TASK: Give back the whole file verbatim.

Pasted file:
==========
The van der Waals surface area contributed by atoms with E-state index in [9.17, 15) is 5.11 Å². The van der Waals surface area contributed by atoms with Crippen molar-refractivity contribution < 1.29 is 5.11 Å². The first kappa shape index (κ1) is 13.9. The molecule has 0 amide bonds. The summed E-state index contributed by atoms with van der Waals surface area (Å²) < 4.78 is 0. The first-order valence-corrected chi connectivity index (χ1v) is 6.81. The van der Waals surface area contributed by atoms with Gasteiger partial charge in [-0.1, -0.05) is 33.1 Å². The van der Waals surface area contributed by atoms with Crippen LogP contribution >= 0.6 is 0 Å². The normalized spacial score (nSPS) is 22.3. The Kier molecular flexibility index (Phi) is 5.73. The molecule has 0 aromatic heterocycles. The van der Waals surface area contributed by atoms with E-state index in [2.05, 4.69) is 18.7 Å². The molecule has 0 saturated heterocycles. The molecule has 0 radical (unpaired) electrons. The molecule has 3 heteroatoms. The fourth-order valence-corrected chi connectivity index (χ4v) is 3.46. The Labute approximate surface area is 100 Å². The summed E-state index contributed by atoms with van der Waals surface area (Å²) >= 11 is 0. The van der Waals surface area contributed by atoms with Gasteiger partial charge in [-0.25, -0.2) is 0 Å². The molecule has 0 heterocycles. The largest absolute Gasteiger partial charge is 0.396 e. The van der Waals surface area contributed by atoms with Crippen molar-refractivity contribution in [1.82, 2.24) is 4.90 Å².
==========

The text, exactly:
The van der Waals surface area contributed by atoms with E-state index in [9.17, 15) is 5.11 Å². The van der Waals surface area contributed by atoms with Crippen molar-refractivity contribution < 1.29 is 5.11 Å². The first kappa shape index (κ1) is 13.9. The molecule has 0 amide bonds. The summed E-state index contributed by atoms with van der Waals surface area (Å²) < 4.78 is 0. The first-order valence-corrected chi connectivity index (χ1v) is 6.81. The van der Waals surface area contributed by atoms with Gasteiger partial charge in [-0.1, -0.05) is 33.1 Å². The van der Waals surface area contributed by atoms with Crippen LogP contribution >= 0.6 is 0 Å². The normalized spacial score (nSPS) is 22.3. The Kier molecular flexibility index (Phi) is 5.73. The molecule has 0 aromatic heterocycles. The van der Waals surface area contributed by atoms with E-state index in [2.05, 4.69) is 18.7 Å². The molecule has 0 saturated heterocycles. The molecule has 0 radical (unpaired) electrons. The molecule has 3 heteroatoms. The fourth-order valence-corrected chi connectivity index (χ4v) is 3.46. The Labute approximate surface area is 100 Å². The summed E-state index contributed by atoms with van der Waals surface area (Å²) >= 11 is 0. The van der Waals surface area contributed by atoms with Gasteiger partial charge in [-0.25, -0.2) is 0 Å². The molecule has 0 heterocycles. The largest absolute Gasteiger partial charge is 0.396 e. The van der Waals surface area contributed by atoms with Crippen molar-refractivity contribution in [1.82, 2.24) is 4.90 Å².